Surface Machinery and Methods for Oil-Well Pumping Page: 92
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92 SURFACE MACHINERY AND METHODS FOR OIL-WELL PUMPING.
wells do not pump more than a few hours a,week, and where powers
handle 15 to 30 wells, each pumped only two or three times a week
and only several hours at a time.
When the power is driven by an electric motor, an ammeter in the
circuit often helps to determine the best arrangement for shackle-
line attachment. When the power is driven by a steam, gas, or oil
engine, an experienced operator will usually detect the presence of
unbalanced load by the action of the engine and the belt.
COUNTERBALANCE AT THE POWER.
If a balanced load at the power is not obtained by direct shackle-
line connection from the wells to be pumped, or if a butterfly in one
dr more of the shackle lines to direct properly the approach necessary
for balanced load is inadvisable, then a counterbalance is used.
The counterbalance is generally of the type shown in Plate XII, A,
at a (p. 62). It is so placed with relation to the power as to give a
balanced load, and it is attached to the power by a shackle line.
The desired amount of counterbalance is obtained by putting enough
material in the weight box or by introducing a multiplier in the
shackle line between the counterbalance and the power. Such ad-
justment is required at many powers when new wells are added to
COUNTERBALANCE AT THE WELL.
Sometimes a counterbalance is used at a well to keep the load
balanced when the well pumps much harder than the others on the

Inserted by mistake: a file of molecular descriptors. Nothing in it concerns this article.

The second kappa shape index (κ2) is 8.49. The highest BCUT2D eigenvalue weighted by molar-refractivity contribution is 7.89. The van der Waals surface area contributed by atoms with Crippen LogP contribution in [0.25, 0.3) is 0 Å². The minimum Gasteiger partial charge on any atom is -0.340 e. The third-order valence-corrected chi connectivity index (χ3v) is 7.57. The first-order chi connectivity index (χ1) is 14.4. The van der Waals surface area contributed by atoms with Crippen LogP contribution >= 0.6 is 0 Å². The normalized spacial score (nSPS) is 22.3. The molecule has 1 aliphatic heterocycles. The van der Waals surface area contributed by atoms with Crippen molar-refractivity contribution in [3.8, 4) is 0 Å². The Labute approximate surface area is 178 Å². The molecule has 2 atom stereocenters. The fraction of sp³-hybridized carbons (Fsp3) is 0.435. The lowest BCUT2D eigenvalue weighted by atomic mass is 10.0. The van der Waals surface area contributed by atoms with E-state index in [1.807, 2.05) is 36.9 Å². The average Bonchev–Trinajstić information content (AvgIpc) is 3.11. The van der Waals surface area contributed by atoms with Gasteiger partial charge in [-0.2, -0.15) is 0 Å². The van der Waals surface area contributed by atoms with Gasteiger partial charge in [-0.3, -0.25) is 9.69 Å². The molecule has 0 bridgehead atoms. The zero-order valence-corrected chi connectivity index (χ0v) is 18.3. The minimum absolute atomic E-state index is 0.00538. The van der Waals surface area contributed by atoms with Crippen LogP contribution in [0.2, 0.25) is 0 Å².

SPEED AND LENGTH OF STROKE.
The speed and length of stroke of the power are important factors
in assuring maximum production from the wells and in, maintain-
ing equipment. The pound or jerk that is so often noticed in shackle
lines, and so often breaks them, is sometimes the result of too fast a
motion, which causes the shackle line to begin its return stroke while
the rods and plunger in the well are still on the down stroke. Some-
times the pound or jerk is due to the plunger of the pump being too
low in the working barrel; then the bottom of the working valve or
plunger hits the top of the stand valve and thus slacks the rods and
shackle line before the up stroke begins. The former difficulty can
be corrected by slowing up the power; the latter, by shortening the
shackle line or by lowering the polish-rod adjuster. Most oil men
seem to agree that the shortest and slowest stroke that will give the
maximum production will also give the best operating conditions for
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George, H. C. Surface Machinery and Methods for Oil-Well Pumping, report, 1925; Washington D.C.. (digital.library.unt.edu/ark:/67531/metadc12407/m1/121/: accessed March 29, 2017), University of North Texas Libraries, Digital Library, digital.library.unt.edu; crediting UNT Libraries Government Documents Department.